A sky marshal (also known as air marshal or flight marshal) is an undercover law enforcement or security officer on board a commercial aircraft to counter aircraft hijackings. Sky marshals may be provided by airlines such as El Al (who provide sky marshals on every flight), or by government agencies such as the US Federal Air Marshal Service or the German Federal Police. Ocean-going cruise ships have similar officers, known as sea marshals.
The US Federal Aviation Administration began its "Sky Marshal" program in 1968, which eventually became the Federal Air Marshal Service in 1985. That year, an Egyptian security officer on board EgyptAir Flight 648 opened fire on three Abu Nidal Organization hijackers, killing one before being fatally shot himself.
Sky marshals became an issue after the September 11 attacks on the United States in 2001, after which airline security was significantly tightened across the world. In late 2003, the United States ordered foreign airlines to have armed guards on flights to and from the country as a precaution against terrorist attacks. Many of the involved countries and carriers have expressed great reservation towards the idea since they fear that having weapons on board only increases the risk of terrorist actions. Others maintain that these reservations are unfounded, citing the record of El Al, which has a number of armed marshals on each flight, and has only been the victim of one successful hijacking, in 1968 (before sky marshals were routinely on all El Al flights).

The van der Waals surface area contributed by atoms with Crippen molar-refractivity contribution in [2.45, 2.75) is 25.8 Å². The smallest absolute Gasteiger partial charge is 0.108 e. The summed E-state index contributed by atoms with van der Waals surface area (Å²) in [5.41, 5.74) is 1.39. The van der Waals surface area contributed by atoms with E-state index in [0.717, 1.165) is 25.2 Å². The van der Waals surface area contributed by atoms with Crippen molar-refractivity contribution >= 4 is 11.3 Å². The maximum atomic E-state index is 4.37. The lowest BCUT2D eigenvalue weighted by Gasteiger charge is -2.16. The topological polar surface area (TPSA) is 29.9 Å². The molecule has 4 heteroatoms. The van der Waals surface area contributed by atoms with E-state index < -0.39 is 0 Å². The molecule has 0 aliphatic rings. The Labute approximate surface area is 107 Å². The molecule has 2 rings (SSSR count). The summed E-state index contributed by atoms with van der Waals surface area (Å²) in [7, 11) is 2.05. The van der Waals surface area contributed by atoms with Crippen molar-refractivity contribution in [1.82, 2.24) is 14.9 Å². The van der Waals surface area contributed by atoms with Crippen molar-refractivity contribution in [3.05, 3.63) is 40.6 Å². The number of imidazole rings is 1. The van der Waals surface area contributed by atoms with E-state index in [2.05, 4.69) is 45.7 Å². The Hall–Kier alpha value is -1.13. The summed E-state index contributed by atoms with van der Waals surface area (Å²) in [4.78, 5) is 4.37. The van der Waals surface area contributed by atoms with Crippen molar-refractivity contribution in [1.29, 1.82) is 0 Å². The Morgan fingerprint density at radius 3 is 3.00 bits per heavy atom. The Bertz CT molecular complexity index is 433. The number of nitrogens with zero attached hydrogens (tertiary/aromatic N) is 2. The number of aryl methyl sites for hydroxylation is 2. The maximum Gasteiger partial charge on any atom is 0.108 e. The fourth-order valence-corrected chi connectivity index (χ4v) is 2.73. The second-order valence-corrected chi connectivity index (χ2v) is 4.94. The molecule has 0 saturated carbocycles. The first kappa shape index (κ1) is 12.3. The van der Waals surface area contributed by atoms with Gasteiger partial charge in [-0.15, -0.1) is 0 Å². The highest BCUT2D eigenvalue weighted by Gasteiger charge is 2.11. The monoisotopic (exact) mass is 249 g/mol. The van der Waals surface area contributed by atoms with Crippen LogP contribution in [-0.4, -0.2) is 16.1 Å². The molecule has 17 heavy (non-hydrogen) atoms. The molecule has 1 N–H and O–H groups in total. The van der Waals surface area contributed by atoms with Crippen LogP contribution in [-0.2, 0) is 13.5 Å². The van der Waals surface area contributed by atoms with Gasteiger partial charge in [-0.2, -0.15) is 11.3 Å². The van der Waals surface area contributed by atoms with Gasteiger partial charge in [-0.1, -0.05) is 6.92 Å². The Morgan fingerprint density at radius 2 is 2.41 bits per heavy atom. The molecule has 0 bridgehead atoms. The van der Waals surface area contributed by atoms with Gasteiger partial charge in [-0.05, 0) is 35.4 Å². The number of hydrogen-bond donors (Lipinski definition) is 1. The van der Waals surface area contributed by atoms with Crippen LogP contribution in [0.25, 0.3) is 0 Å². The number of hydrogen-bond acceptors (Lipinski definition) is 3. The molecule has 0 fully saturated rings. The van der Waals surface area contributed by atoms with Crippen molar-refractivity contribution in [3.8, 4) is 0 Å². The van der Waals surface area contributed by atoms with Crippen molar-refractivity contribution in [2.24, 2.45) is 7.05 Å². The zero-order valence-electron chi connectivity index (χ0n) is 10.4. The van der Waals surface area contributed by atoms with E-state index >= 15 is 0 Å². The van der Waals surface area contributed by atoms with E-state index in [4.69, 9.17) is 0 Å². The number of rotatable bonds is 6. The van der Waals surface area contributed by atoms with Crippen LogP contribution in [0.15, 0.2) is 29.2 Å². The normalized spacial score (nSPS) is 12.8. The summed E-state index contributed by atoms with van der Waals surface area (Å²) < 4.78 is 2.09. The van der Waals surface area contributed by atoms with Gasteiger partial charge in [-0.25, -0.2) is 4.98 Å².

In the Film Harold & Kumar Escape from Guantanamo Bay air marshals tackle Harold and Kumar to the ground after the passengers believe a bong is a bomb due to all of the smoke after it has been smashed on to the ground and passengers wrongly assume that it is poison gas.